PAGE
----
While researching on what to make in the kitchen today – I came across a delightful (and easy!) recipe for Gingerbread that was used during the Civil War era. If they could, families of the Union soldiers would often send small care packages of gingerbread, socks, soaps and other food items from home. Since Gingerbread required molasses, it was a popular staple to make being that molasses was much cheaper to purchase than sugar in the Civil War era. This is why Molasses Cookies were also a popular item back in this era.
Here is the recipe that was used today:
1 tablespoon of butter (used for greasing the pan)
2 1/2 cups of flour
1 1/2 teaspoons of baking soda
1/2 cup of butter
1 1/4 cups of molasses*
1 1/2 teaspoon of cinnamon
1 1/2 teaspoon of allspice
1 cup of very hot water
Preheat the oven to 350 degrees. Grease a 9″ square baking pan with the butter (1 tablespoon). In a large mixing bowl, combine the flour, soda and spices, and cut in softened butter to the four mixture with a fork. Combine molasses, egg and water in a small mixing bowl. Add the liquid ingredients to the dry ingredients and stir well. Pour the batter into a baking pan and bake 35-40 minutes or until a toothpick inserted into the center comes out clean. Makes 9 servings. (Source: http://www.totalgettysburg.com)
*It seemed as if everyone in town was making something with molasses this weekend and after going to 3 stores…I relented and looked online for a molasses replacement (who knew that molasses was so popular in my small town??!!) Here is what I used as a replacement for molasses in this recipe:
1 1/4 cup dark corn syrup (you can also use honey or maple syrup)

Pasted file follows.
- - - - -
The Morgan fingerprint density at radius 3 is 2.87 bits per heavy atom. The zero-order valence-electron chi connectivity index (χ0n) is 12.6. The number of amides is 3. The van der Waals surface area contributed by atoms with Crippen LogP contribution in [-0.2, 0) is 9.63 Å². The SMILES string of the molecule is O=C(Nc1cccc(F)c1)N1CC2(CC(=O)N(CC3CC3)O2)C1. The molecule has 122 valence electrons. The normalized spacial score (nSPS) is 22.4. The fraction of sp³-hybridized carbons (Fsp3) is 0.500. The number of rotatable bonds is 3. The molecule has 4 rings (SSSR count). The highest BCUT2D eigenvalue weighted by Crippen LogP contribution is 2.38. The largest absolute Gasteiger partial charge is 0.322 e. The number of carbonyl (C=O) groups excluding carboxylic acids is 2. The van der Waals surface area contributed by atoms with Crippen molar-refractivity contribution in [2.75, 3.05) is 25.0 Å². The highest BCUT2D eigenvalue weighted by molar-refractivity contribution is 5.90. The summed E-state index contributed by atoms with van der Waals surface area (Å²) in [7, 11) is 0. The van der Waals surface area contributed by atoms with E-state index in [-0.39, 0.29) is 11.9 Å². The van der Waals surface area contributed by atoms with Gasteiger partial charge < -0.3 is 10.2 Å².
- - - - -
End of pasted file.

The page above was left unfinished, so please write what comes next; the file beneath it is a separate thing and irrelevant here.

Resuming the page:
1 cup firmly packed brown sugar
1 cup granulated sugar
1/2 cup water
There have been so many books that have influenced by life and most of them have been written before I was born – like before my grandparents (early 1900’s) time. I find that reading ones thoughts and words from a time so long ago allows me to almost time travel to an era that is so foreign to me but yet also so familiar. One of the books that has heavily influenced my life is Uncle Tom’s Cabin written by the wonderful author Harriet Beecher Stowe. In a time that our country was in an upheaval and the whispers of war between the states were kindling, Harriett Beecher Stowe did something that was extremely brave in writing a book about the detriments and heartbreak of slavery. When the book was published in 1852, it went on to become the best selling novel of the 19th century – and then it went on to become the second best selling book of the century (the Bible, of course, was the first). Some say that Harriett Beecher Stowe’s book even “fanned the flames” for the Civil War. To learn more about Harriett Beecher Stowe and her remarkable life, you can visit the Harriett Beecher Stowe Center in Hartford, Connecticut.
Today is National Chocolate Day! Here is a fantastic recipe from Mount Vernon for George Washington’s favorite morning beverage: Chocolate Cream. This is very simple and can be made in your own kitchen this weekend – especially fitting with the cool temperatures 🙂
(Picture from Mount Vernon)
In honor of Family History Month (this entire month yay!) I wanted to share with you one of my most treasured books. It tells the true story of Robert E Lee’s great granddaughter discovering her family’s receipts (recipes) and household tips in an old scrapbook and her journey of making the recipes of Martha Washington to her own great-grandmother, Mrs. Mary Custis Lee. It truly is a treasure and perfect for #familyhistorymonth